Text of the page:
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Sh’mot(Names)Exodus/Sh’mot 1:1-6:1

Sh’mot(Names)Exodus/Sh’mot 1:1-6:1

Today I want us to look at some interesting things about the man called Moshe. I want each of us, as we look at his life, to also use this time to contemplate my question for this week, “Who am I?” I believe we often sell ourselves short with words like, “I’m not anybody special,” or “I’m just an ordinary person.” I pray when we get to the end of this study together your picture of who you are will be changed. We will look at Moshe’s life to give us a picture of how G-d sees us.

Let’s start with how G-d worked with Moshe and how it gives us a pattern on how G-d desires to work in our lives as well.  As we read through the Torah each year we encounter Moshe’s name at least 740 times. What is interesting is that his name is not even a Hebrew name. It was one given to him by the Egyptian princess who rescued him from the river when his ark was floating among the reeds.

As we begin our look at Moshe we see a man born a Jew but raised as an Egyptian, living a life of privilege. No doubt he had a bright future as a member of the royal family. However, in Exodus 2:11 we see somehow he knew who he was as a Hebrew. He saw his people being oppressed. He could have returned to his life of privilege and gone on with his life. Instead he cast his lot with the Jewish people, his people. He took action, even if possibly misguided, he did something. He did not let who he was or what he had stand in his way.

Next clue of who he was came about the next day. He saw two of his own people fighting. He tried to reason with them. They threatened to expose him for his actions they witnessed the day before. Now he was faced with a dilemma. His own people were threatening to expose him so he decided to flee to Midian in hopes of losing himself and avoiding the wrath of Pharaoh. 

When he reached Midian he sat down by a well and the daughters of Jethro came to water their father’s flock. The other shepherds tried to drive them away but he, a stranger, stood up for Jethro’s daughters. After helping them he watered their sheep.

Looking at these three events what can we learn about Moshe? Moshe helped and identified with people who were being wronged or oppressed. He could not just stand by and do nothing. He never used the excuse of “well it not my problem it doesn’t affect me or not any of my business.” No, he did what he could even if it meant he might have to lose some of his own comfort or even his life.

There is one more link in the question of who am I in Exodus 3:11. In this verse we read of Moshe’s response to G-d when G-d called him to go back to Egypt to be G-d’s man of the hour to free the slaves. When Moshe’s question comes up he had some reason to be hesitant in G-d’s call on his life. Remember, he was a wanted man in Egypt. He also had a speech problem. In his mind he was hardly the man to stand before Pharaoh. G-d’s answer to Moshe was, “I will be with you.” You will succeed because I will go with you. 

Later in Exodus G-d made this point again. In Exodus 4:2 G-d said to Moshe when they met on the mountain at the burning bush, “What is that in your hand?” And Moshe responded, a staff. We remember what happened next. G-d told him to throw it on the ground. Moshe did as G-d commanded and this ordinary shepherd’s staff became a snake. G-d then told Moshe to pick the serpent up by the tail and he obeyed.  Here’s a thought, why didn’t G-d tell Moshe to carefully grab the snake behind the head so it wouldn’t bite him?  How much more faith would it take to pick up a live, moving snake by the tail? But Moshe obeyed exactly as G-d commanded, becoming completely vulnerable to all possibilities of what that snake could do to him. He picked it up by the tail before it became a staff again. What was G-d saying and showing Moshe in this encounter? I believe G-d was telling Moshe, “I can take the ordinary and make it extraordinary.”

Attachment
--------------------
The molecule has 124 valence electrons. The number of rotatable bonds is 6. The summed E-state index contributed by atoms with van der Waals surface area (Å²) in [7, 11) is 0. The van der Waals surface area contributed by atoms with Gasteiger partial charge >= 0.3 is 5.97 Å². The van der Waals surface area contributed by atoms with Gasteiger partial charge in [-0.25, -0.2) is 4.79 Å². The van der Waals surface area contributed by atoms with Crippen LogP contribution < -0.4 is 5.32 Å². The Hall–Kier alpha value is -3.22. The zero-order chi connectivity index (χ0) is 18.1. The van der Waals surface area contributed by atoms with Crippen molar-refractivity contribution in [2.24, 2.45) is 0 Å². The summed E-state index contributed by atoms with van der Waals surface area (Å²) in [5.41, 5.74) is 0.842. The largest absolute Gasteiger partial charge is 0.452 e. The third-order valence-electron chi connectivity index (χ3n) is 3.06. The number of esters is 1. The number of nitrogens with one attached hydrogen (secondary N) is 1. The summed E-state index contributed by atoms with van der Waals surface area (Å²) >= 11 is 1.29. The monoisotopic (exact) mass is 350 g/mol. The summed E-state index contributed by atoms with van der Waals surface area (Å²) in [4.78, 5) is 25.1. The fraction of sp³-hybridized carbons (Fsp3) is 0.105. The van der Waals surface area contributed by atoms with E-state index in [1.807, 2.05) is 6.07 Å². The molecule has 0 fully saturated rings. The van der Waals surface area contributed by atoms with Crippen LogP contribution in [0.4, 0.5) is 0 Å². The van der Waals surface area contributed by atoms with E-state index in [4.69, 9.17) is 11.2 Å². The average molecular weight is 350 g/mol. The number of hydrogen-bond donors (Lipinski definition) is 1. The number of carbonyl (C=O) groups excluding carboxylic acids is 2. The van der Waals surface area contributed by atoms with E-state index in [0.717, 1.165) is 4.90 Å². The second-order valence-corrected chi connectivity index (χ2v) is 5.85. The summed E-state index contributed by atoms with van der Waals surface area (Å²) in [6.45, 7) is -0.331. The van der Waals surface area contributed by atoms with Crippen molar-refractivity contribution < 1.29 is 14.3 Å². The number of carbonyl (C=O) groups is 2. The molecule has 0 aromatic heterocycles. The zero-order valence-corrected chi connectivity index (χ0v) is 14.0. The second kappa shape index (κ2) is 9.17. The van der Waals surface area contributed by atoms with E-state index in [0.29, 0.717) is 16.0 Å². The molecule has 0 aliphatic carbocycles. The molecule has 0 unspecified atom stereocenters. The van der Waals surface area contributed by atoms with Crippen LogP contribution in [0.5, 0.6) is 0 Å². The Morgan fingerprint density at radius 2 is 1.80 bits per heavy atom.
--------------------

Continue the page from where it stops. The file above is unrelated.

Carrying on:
We see this also in the life of Yeshua when He was confronted by the Pharisees in Luke 19. The Pharisees complained to Yeshua about His disciples disturbing them with their loud singing as the Messiah entered Jerusalem. Yeshua’s answer was, “I tell you if these were silent the very stones would cry out.” Luke 19:40. These verses and others give us a picture of how G-d works through us. He uses the ordinary to do extraordinary things in life.

Other examples of this can be found in Jeremiah chapter 1 where G-d used an ordinary almond branch to make the same point. We also see it in I Kings 17 in the story of Elijah and the widow when G-d used flour and oil to again make the same point of ordinary things used in extraordinary ways.

When you consider “Who am I?” as Moshe does here in our portion, just remember we who walk with G-d are far from ordinary. In fact G-d uses our weakness sometimes to work wonders for Him. You are a child of the King. You are far from ordinary. Allow G-d to use you. He can work wonders through His people to glorify the Father. He can change the world through ordinary people like us.

Bless you all, saints of the Father.